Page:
President of the Barbados Secondary Teachers’ Union (BSTU) Mary Redman is concerned that in the face of the country’s dire economic circumstances, some schools are unduly expensing parents by insisting on lavish graduation ceremonies.
She contended that school graduations had lost the intended focus of the children’s transition and had become “elaborate shows”.
Pointing out that some parents of primary school students are being asked to pay as much $500, in addition to accessories and outfits, in order for their children to be part of the momentous occasion, Redman cautioned that the situation was getting out of hand.
“I think that as a society and, more importantly, as a sector, persons involved in education have to seriously look at what we deem to be graduations in this country. I think that especially in these difficult times, we have to rethink our approach to graduations, especially as it relates to expenditure. Children are transitioning from one phase of their school lives to another and in some instances from school into the wider society, but we have to look at how this is done,” Redman told Barbados TODAY.
“To my mind, it does not involve the spending of hundreds of dollars just to reserve a location that is really, often times, far too expensive. It should not involve expenditure on clothes and makeup. I think we need to make these ceremonies simpler and more meaningful in their simplicity, so that the focus is where it should be, which is a successful transitioning,” she added.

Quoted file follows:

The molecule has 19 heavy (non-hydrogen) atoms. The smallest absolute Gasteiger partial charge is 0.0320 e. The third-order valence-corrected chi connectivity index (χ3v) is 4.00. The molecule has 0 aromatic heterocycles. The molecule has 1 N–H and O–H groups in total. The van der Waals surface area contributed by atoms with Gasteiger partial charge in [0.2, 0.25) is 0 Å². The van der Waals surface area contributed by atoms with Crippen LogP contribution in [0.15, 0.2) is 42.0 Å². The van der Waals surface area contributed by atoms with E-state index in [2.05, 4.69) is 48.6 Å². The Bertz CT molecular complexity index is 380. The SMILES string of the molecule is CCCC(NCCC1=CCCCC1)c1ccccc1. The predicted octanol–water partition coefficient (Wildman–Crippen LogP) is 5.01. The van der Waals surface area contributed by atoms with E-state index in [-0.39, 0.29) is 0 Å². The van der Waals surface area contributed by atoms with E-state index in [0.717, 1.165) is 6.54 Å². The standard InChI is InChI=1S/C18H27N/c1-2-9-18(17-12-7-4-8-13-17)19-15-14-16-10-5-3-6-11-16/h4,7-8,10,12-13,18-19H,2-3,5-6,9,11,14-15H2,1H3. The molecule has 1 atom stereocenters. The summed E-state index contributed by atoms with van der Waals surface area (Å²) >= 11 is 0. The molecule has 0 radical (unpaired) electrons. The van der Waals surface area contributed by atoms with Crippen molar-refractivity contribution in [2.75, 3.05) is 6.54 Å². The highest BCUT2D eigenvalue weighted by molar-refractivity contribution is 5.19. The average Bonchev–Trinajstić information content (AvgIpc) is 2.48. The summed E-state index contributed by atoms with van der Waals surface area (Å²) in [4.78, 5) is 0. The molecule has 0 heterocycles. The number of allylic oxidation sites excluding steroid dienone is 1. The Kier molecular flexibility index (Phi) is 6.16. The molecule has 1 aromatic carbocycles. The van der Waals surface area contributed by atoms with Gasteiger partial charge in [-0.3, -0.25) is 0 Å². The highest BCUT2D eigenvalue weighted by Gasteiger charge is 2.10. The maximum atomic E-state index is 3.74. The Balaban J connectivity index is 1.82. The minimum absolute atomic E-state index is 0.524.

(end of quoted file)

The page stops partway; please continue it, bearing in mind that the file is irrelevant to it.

The trade unionist also argued that by hosting these costly affairs, schools were essentially denying poorer children an opportunity to be part of what should be one of the cherished hallmark moments of their lives.
“I see no reason, especially at the primary level, why students cannot graduate in their school uniforms and perhaps gowns and caps that the schools keep and rent at reasonable prices and retain for successive years. This could also occur at the secondary level, and if persons want to move from that graduation ceremony to have a different type of celebration, then that it is fine,” Redman argued.